Reporting from Libya
Some weeks ago, I wrote on the blog about the difficulties of reporting from Libya. Shortly afterwards, three of my colleagues from BBC Arabic were seized and abused by the Libyan authorities before being released. I said at the time that Libya was a "tricky" place to report from at the best of times - a month on, it's perhaps an understatement to say it remains so.
Every war has the "journalists' hotel" - the Hotel Continental in Saigon, the Holiday Inn in Sarajevo, the Palestine in Baghdad. This time, the Government has corralled around a hundred reporters from around the world into the Rixos Hotel - a smart, Turkish hotel that has just celebrated its first anniversary. It's the garden of the Rixos that you see night after night behind Allan Little and Jeremy Bowen.
But in truth, in recent days, it's become a bit of a gilded cage. International reporters are not free to move around Tripoli - even before the start of the air assault by Britain, France and the United States, the BBC team needed Libyan "minders" to leave the hotel. In recent days, they've not been around - this morning, on Twitter, one of my colleagues in Tripoli likened it to serving a prison sentence, albeit one with a fancy hamam.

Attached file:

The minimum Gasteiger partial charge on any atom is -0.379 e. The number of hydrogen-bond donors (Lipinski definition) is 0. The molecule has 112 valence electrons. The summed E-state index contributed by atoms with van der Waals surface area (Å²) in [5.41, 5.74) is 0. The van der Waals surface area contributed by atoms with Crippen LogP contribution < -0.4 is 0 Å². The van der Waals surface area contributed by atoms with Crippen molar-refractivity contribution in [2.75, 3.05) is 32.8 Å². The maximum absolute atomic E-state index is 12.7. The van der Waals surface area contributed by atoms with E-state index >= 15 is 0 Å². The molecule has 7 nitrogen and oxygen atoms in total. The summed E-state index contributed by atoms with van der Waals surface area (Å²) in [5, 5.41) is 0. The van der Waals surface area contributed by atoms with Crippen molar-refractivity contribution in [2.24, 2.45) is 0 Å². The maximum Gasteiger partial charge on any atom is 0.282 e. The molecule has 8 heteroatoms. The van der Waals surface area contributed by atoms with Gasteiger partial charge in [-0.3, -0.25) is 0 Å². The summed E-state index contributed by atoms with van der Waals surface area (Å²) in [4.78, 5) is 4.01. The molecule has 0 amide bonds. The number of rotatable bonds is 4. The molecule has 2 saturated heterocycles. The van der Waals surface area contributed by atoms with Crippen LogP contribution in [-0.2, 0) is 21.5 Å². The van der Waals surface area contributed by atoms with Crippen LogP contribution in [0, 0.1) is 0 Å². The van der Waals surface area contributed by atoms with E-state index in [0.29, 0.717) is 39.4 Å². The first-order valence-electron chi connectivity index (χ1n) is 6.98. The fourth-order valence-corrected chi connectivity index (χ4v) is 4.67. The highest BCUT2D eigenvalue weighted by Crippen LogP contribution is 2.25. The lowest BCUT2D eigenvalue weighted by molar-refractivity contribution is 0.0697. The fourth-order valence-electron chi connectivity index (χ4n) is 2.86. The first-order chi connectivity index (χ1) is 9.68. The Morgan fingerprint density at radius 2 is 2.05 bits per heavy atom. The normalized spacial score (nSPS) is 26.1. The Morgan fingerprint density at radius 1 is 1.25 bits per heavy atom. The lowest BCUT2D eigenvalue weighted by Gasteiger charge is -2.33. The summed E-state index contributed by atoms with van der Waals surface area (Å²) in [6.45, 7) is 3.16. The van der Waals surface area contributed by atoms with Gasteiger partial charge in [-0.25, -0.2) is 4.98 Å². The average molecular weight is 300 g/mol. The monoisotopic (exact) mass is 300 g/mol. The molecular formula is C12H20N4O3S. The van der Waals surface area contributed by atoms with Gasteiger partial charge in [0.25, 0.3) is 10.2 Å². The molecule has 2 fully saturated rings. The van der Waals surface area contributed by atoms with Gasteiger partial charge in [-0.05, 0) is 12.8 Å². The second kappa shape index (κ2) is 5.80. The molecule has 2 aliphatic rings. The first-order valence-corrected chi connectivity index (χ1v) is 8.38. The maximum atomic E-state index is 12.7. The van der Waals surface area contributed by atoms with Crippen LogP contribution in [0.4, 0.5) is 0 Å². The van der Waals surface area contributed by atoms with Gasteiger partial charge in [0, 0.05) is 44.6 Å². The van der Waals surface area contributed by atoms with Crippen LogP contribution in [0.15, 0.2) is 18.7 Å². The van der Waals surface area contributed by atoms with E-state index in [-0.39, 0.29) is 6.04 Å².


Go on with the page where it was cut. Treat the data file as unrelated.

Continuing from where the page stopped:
During yesterday's Commons debate on Libya, the prime minister paid tribute to the bravery of the British journalists in Libya. But he also suggested that those reporting from Tripoli were reporting under what he called "very, very strong reporting restrictions".
While it's true that we can't see everything we want, we can say whatever we want. Our correspondent in Tripoli, Allan Little, is not subject to censorship, and there is no requirement for him to submit his pieces for approval prior to broadcast. The restriction is on movement - something we have made clear in our reporting.
But reporting restrictions are not just confined to Libya. British military operations are covered by "Defence Advisory" notices - agreed by senior officials from Government and also from the media. Such agreements are not new - the UK Government first sought agreement from the media not to publish information "of value to the enemy" nearly a hundred years ago.
Since 2000, there have been five standing "DA Notices" - the first of which covers current military operations. These are voluntary, and are advisory. On Saturday, the MoD asked British news organisations not to detail timings of planes leaving the UK for operations in Libya during the opening hours of the air campaign, or reveal the detail of weapons being carried - the BBC agreed to the request. You can read what is covered by DA notices here.
Jon Williams is the BBC World News editor.